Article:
NFL Network’s senior fantasy analyst Michael Fabiano is already in full swing for the impending fantasy season. So much so, that he’s released his initial Top-200 Fantasy Players list for 2020.
Littered throughout Fabiano’s list of top fantasy players for 2020 are numerous New York Giants players. With a young up and coming franchise quarterback and a plethora of playmakers along his side, the fantasy expert has high hopes for Big Blue’s skill players next year.
You can see Fabiano’s entire list over at NFL.com, but for now, we break down the seven G-Men that made the cut.
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2. RB Saquon Barkley (RB2)
Despite a down season, in which he saw his statistics drop across the board while also missing three games nursing a high ankle sprain, Fabiano pegs Barkley as the second-best option in fantasy behind only Christian McCaffrey.
Barkley still managed to crack 1,000 yards rushing in 2019 despite his limited gameplay. He also closed out last season on a tear. Barkley averaged nearly 180 ypg and scored five total touchdowns over his final three games, reminding us that when healthy, there may not be a better football player in all the league.
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80. Evan Engram (TE9)
Over the first three weeks of 2019, Engram looked like the best tight end in fantasy. In fact, statistically, he was, averaging a position high 20.9 points. Yet, similar to the next name on the list, Engram’s fantasy value is connected directly to his health.
Engram has played just 19 of 32 potential games over the past two years. There was also the emergence of Kaden Smith at the end of last season, which may scare off some suitors.
However, from a talent perspective, Engram remains the best player amongst Giants skill players not named Saquon Barkley. When healthy, he remains a locked-in TE1.
88. Sterling Shepard (WR38)
Shepard will always remain a valuable PPR play when healthy. Despite playing in just 10 games a season ago, his 57 receptions were enough to lead the team. Quitely, there is a rising number of mouths to feed in the Giants offense, however, Shepard should continue to be a solid WR3 in fantasy.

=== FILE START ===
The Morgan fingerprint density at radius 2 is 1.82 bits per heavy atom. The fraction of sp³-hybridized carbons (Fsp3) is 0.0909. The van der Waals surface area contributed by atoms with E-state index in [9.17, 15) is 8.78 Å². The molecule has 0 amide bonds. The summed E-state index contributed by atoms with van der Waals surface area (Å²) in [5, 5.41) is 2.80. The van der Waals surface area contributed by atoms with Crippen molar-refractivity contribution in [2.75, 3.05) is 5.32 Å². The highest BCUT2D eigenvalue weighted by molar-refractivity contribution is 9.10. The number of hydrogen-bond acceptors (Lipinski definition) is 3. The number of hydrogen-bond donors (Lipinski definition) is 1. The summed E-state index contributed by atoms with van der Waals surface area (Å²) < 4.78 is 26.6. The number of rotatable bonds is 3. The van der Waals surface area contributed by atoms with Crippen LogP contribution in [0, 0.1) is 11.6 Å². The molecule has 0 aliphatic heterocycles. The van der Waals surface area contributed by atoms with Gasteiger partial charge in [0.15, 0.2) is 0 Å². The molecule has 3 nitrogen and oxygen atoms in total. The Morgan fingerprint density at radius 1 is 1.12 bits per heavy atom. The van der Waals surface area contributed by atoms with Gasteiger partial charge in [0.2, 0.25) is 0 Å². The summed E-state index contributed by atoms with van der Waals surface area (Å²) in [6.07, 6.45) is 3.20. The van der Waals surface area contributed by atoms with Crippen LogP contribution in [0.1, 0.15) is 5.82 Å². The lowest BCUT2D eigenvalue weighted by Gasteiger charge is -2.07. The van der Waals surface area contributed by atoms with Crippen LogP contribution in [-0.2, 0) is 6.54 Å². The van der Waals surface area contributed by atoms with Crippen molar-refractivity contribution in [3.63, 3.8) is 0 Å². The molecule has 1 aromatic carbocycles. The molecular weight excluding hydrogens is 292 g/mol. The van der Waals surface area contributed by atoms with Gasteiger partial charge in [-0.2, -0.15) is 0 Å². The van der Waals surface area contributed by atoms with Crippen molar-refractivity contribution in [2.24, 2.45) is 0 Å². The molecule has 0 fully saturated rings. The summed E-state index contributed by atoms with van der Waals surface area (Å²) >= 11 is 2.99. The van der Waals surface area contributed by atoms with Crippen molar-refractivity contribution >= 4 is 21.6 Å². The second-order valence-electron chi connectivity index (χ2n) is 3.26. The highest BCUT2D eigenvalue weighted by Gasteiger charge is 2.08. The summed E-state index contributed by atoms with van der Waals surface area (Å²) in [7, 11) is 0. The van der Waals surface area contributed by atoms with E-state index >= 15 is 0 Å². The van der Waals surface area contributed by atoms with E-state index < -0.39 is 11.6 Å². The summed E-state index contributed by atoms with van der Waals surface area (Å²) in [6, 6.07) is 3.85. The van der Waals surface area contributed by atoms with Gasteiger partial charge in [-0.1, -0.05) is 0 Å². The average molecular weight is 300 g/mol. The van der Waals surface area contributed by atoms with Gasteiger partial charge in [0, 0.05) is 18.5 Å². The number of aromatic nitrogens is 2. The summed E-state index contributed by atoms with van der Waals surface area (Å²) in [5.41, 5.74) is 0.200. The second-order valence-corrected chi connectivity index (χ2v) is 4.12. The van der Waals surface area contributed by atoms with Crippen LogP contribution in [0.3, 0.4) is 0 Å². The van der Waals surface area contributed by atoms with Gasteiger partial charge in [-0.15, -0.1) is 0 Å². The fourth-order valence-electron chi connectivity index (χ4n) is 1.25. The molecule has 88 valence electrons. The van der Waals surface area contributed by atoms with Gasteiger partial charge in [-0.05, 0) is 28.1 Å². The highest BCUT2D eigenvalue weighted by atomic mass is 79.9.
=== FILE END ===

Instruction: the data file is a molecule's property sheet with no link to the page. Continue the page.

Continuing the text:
94. Golden Tate (WR40)
From Week 6 through 10, Tate looked like a legitimate WR1 in fantasy. He averaged 17.6 ppr points per game over that span and was the seventh-highest scoring player at his position.
However, once Sterling Shepard returned from injury, Tate saw his production and usage drop off. He did begin to show life once again over the final two weeks of 2019. Still, it will be interesting to see how to team uses the two players with such similar skillsets, next season.
99. Darius Slayton (WR43)
Slayton is, for my money, the most intriguing name on this list. His upside is undeniable. This is evident by NFL Network’s Nate Burleson‘s claims that Slayton “can be a top-flight receiver in this league.”
As a fifth-round pick out of Auburn a year ago, he finished 2019 tied with stud AJ Brown for the most receiving TDs by a rookie with eight. While the Giants trio of wideouts are currently bunched together in Fabiano’s ranks, Slayton has a chance of rapidly separating himself from the pack in 2020.
121. Daniel Jones (QB16)
Jones endured your typical rookie up and downs throughout the early parts of last season. However, from Week 10 through 16 he really honed in on his craft and started to show the type of player he could be. Over the final seven games of the fantasy season, Jones averaged the fourth-most fantasy points by a quarterback. He’ll need to cut down on his turnovers, (23 in 2019), but if he can, he should work his way into becoming a low-end QB1 on a weekly basis.
166. Wayne Gallman (RB58)
The inclusion of Gallman on this list is quite the headscratcher. On one end, I understand it, grab yourself the handcuff to your first-round pick (Saquon Barkley). However, is he even actually Barkley’s handcuff at the moment?
While Gallman is a talented player, by season’s end he fell behind the likes of Buck Allen and was a healthy scratch through the latter part of the year. With a new coaching staff in place in New York, Gallman could theoretically work his way back up the depth chart.